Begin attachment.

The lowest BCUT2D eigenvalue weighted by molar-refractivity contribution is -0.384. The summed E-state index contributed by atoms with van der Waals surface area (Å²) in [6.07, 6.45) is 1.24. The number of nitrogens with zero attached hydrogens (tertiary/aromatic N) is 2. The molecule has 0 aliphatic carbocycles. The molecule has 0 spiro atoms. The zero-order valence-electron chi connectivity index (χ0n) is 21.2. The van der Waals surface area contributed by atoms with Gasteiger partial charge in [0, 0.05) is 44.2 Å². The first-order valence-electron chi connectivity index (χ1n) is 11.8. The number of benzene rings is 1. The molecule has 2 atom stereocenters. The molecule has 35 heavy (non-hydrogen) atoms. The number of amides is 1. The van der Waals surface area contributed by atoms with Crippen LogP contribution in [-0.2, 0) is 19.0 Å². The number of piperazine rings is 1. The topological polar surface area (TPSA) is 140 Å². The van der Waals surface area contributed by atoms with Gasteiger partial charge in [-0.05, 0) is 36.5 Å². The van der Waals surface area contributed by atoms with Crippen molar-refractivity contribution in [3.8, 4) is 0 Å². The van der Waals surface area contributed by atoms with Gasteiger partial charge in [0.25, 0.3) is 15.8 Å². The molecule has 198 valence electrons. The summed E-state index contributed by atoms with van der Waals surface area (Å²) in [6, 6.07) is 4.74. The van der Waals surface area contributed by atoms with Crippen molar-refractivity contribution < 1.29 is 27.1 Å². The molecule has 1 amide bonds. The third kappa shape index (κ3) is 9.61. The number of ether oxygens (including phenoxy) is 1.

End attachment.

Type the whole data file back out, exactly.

The lowest BCUT2D eigenvalue weighted by molar-refractivity contribution is -0.384. The summed E-state index contributed by atoms with van der Waals surface area (Å²) in [6.07, 6.45) is 1.24. The number of nitrogens with zero attached hydrogens (tertiary/aromatic N) is 2. The molecule has 0 aliphatic carbocycles. The molecule has 0 spiro atoms. The zero-order valence-electron chi connectivity index (χ0n) is 21.2. The van der Waals surface area contributed by atoms with Gasteiger partial charge in [0, 0.05) is 44.2 Å². The first-order valence-electron chi connectivity index (χ1n) is 11.8. The number of benzene rings is 1. The molecule has 2 atom stereocenters. The molecule has 35 heavy (non-hydrogen) atoms. The number of amides is 1. The van der Waals surface area contributed by atoms with Crippen LogP contribution in [-0.2, 0) is 19.0 Å². The number of piperazine rings is 1. The topological polar surface area (TPSA) is 140 Å². The van der Waals surface area contributed by atoms with Gasteiger partial charge in [-0.05, 0) is 36.5 Å². The van der Waals surface area contributed by atoms with Crippen molar-refractivity contribution in [3.8, 4) is 0 Å². The van der Waals surface area contributed by atoms with Gasteiger partial charge in [0.25, 0.3) is 15.8 Å². The molecule has 198 valence electrons. The summed E-state index contributed by atoms with van der Waals surface area (Å²) in [6, 6.07) is 4.74. The van der Waals surface area contributed by atoms with Crippen molar-refractivity contribution < 1.29 is 27.1 Å². The molecule has 1 amide bonds. The third kappa shape index (κ3) is 9.61. The number of ether oxygens (including phenoxy) is 1.